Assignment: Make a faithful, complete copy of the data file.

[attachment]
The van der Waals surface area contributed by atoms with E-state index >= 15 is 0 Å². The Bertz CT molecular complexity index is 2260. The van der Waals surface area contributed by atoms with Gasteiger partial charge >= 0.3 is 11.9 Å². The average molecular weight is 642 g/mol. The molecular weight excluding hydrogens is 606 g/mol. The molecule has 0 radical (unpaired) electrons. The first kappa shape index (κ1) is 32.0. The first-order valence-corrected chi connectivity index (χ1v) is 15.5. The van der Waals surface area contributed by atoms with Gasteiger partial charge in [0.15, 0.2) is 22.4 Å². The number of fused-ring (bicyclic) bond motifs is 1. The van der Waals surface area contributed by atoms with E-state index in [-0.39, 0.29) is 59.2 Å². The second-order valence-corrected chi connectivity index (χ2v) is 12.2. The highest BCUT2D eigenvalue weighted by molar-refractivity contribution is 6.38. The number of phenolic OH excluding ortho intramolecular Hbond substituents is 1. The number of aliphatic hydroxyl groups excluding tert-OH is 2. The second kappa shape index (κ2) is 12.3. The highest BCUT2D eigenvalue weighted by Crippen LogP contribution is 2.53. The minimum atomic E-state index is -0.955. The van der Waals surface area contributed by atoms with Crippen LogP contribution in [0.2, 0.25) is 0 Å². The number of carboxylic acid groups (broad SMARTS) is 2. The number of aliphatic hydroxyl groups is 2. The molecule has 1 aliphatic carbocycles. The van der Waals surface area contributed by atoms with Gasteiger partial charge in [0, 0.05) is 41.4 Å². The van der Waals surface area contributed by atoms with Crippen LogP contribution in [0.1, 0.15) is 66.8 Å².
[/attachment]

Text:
The van der Waals surface area contributed by atoms with E-state index >= 15 is 0 Å². The Bertz CT molecular complexity index is 2260. The van der Waals surface area contributed by atoms with Gasteiger partial charge >= 0.3 is 11.9 Å². The average molecular weight is 642 g/mol. The molecular weight excluding hydrogens is 606 g/mol. The molecule has 0 radical (unpaired) electrons. The first kappa shape index (κ1) is 32.0. The first-order valence-corrected chi connectivity index (χ1v) is 15.5. The van der Waals surface area contributed by atoms with Gasteiger partial charge in [0.15, 0.2) is 22.4 Å². The number of fused-ring (bicyclic) bond motifs is 1. The van der Waals surface area contributed by atoms with E-state index in [-0.39, 0.29) is 59.2 Å². The second-order valence-corrected chi connectivity index (χ2v) is 12.2. The highest BCUT2D eigenvalue weighted by molar-refractivity contribution is 6.38. The number of phenolic OH excluding ortho intramolecular Hbond substituents is 1. The number of aliphatic hydroxyl groups excluding tert-OH is 2. The second kappa shape index (κ2) is 12.3. The highest BCUT2D eigenvalue weighted by Crippen LogP contribution is 2.53. The minimum atomic E-state index is -0.955. The van der Waals surface area contributed by atoms with Crippen LogP contribution in [0.2, 0.25) is 0 Å². The number of carboxylic acid groups (broad SMARTS) is 2. The number of aliphatic hydroxyl groups is 2. The molecule has 1 aliphatic carbocycles. The van der Waals surface area contributed by atoms with Gasteiger partial charge in [0, 0.05) is 41.4 Å². The van der Waals surface area contributed by atoms with Crippen LogP contribution in [0.1, 0.15) is 66.8 Å².